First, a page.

By: George Hutchinson, Co-founder and CTO, WaterIQ
Boiling water makes it safe to drink, right? Sadly, that’s not always the case. Some of the algae that contaminate waterways can produce toxins that cannot be removed by boiling. Other measures to combat harmful algal blooms (HABs) are necessary.
How big is the potential HAB threat to clean water? By one estimate, anywhere from 30 million to 48 million Americans get their drinking water from lakes and reservoirs that could be periodically contaminated by algal toxins.
Blue-green algae (cyanobacteria) is a common and particularly noxious contaminant that blooms during the spring and summer months across tens of thousands of lakes, reservoirs, ponds, and managed wastewater repositories. The toxins that blue-green algae produce can be a direct health risk for humans, pets, livestock, and wildlife. Thick, slimy blue-green algal blooms also discourage recreational activities and threaten water-dependent industries.
An estimate of the costs associated with managing freshwater algal blooms cited by the National Resource Defense Council (NRDC) says the United States alone spends $4.6 billion annually on the problem. There are the obvious costs of keeping water supplies clean and potable, but the estimate also tries to account for the millions of dollars of potential tourism revenue that can be lost.
Cities and utilities understandably face a lot of pressure to mitigate the problem. Until recently, one of the few measures available has been to treat threatened water supplies with chemicals.
There is growing concern that many of the chemicals being used are detrimental to humans and wildlife, however. Some chemical treatments also harm algal variants that are otherwise benign. Worse yet, some can kill bacteria in the water that help check algal growth by removing nitrogen and phosphorus, both nutrients for algae. Meanwhile, anaerobic bacteria typically remain unaffected; some of these bacteria are the ones that produce nasty sewer odors.
HABs are always possible, but human activity increases their likelihood. Many household cleaning products contain phosphorus, which often makes its way into the environment. Lawn fertilizers and agricultural fertilizers also contain nutrients that feed algal blooms; run-off from these sources is a big problem. A warmer climate means warmer waters, and that encourages algal blooms too.
Managing nutrient levels is therefore an important means for reducing HABs in both the short- and long-term. This means regular testing of all influents and sections of the water body to determine the source.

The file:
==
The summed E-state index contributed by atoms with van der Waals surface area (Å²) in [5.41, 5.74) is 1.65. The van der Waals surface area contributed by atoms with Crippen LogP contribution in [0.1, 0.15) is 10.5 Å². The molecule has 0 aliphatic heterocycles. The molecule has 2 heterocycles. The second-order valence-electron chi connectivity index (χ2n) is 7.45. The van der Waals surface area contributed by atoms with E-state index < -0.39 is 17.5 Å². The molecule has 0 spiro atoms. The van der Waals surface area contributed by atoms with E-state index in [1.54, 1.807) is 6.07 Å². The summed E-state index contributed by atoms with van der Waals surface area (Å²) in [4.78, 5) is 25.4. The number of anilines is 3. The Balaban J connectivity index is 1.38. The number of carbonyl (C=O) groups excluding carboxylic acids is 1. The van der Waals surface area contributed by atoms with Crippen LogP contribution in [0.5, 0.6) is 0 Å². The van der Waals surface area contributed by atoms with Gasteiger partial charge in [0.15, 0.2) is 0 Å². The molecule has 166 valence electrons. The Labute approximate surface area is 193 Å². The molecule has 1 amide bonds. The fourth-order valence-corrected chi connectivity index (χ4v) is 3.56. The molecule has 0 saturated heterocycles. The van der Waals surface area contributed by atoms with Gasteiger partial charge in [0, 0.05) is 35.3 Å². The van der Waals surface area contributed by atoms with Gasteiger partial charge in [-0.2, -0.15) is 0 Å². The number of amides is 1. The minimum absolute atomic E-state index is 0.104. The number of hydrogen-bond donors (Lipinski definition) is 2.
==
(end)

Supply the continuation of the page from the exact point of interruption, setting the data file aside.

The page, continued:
That is not always enough to forestall HABs, however – hence the use of chemicals. But with the growing reluctance to use such a shotgun approach, what other recourse do water managers have?
The application of ultrasonic waves is proving to be an effective algae mitigation technique. It’s been estimated that approximately 95% of the 70,000 species and two million sub-species of algae are affected by ultrasonic systems.
Different frequencies attack different algae in different ways, and individual species of algae and bacteria (including cyanobacteria) can be precisely targeted. Ultrasonic sound waves at select frequencies travel through the water only and cause structural and fatal damage to the targeted blooms.
A wide frequency range proves effective in treating most algae. The latest ultrasonic systems from WaterIQ TechnologiesTM are capable of transmitting over 2,000 frequencies, far exceeding the capabilities of earlier versions. These next-generation systems are now autonomous and now equipped with solar converters to power all onboard systems.
The mechanical design of our most advanced systems has been improved too. Ultrasonic algae mitigation systems can now be built with materials that repel algae, reducing the chance of biofouling (which in turn can reduce their effectiveness).
The latest ultrasonic solutions have been shown to be highly effective and a much safer way to eliminate harmful algae variants. A holistic approach that involves bothnutrient management and ultrasonic algae control can be very effective at providing a rapid, long-term solution to the problem.
About the Author
George Hutchinson is the Co-founder and CTO of WaterIQ, an algae mitigation company specializing in ultrasonic solutions that reduce or eliminate the need for chemicals and other costly or largely ineffective solutions.